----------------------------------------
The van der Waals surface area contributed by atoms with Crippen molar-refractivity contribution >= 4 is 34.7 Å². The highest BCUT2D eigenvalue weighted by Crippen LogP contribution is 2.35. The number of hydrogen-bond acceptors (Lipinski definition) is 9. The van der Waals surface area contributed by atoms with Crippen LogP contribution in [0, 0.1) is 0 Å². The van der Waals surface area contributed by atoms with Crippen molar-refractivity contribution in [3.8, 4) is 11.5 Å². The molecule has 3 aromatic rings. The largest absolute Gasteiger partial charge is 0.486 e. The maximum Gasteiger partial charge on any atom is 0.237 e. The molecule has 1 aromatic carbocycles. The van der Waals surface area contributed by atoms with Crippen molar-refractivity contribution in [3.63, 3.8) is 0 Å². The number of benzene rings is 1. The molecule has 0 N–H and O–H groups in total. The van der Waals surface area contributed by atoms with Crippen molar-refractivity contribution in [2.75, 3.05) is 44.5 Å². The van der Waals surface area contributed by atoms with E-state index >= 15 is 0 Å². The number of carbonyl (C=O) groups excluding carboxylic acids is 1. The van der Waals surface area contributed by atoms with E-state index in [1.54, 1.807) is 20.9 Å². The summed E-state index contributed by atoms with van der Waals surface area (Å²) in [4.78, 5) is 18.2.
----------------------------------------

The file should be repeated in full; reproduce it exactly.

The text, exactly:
The van der Waals surface area contributed by atoms with Crippen molar-refractivity contribution >= 4 is 34.7 Å². The highest BCUT2D eigenvalue weighted by Crippen LogP contribution is 2.35. The number of hydrogen-bond acceptors (Lipinski definition) is 9. The van der Waals surface area contributed by atoms with Crippen LogP contribution in [0, 0.1) is 0 Å². The van der Waals surface area contributed by atoms with Crippen molar-refractivity contribution in [3.8, 4) is 11.5 Å². The molecule has 3 aromatic rings. The largest absolute Gasteiger partial charge is 0.486 e. The maximum Gasteiger partial charge on any atom is 0.237 e. The molecule has 1 aromatic carbocycles. The van der Waals surface area contributed by atoms with Crippen molar-refractivity contribution in [3.63, 3.8) is 0 Å². The number of benzene rings is 1. The molecule has 0 N–H and O–H groups in total. The van der Waals surface area contributed by atoms with Crippen molar-refractivity contribution in [2.75, 3.05) is 44.5 Å². The van der Waals surface area contributed by atoms with E-state index >= 15 is 0 Å². The number of carbonyl (C=O) groups excluding carboxylic acids is 1. The van der Waals surface area contributed by atoms with E-state index in [1.54, 1.807) is 20.9 Å². The summed E-state index contributed by atoms with van der Waals surface area (Å²) in [4.78, 5) is 18.2.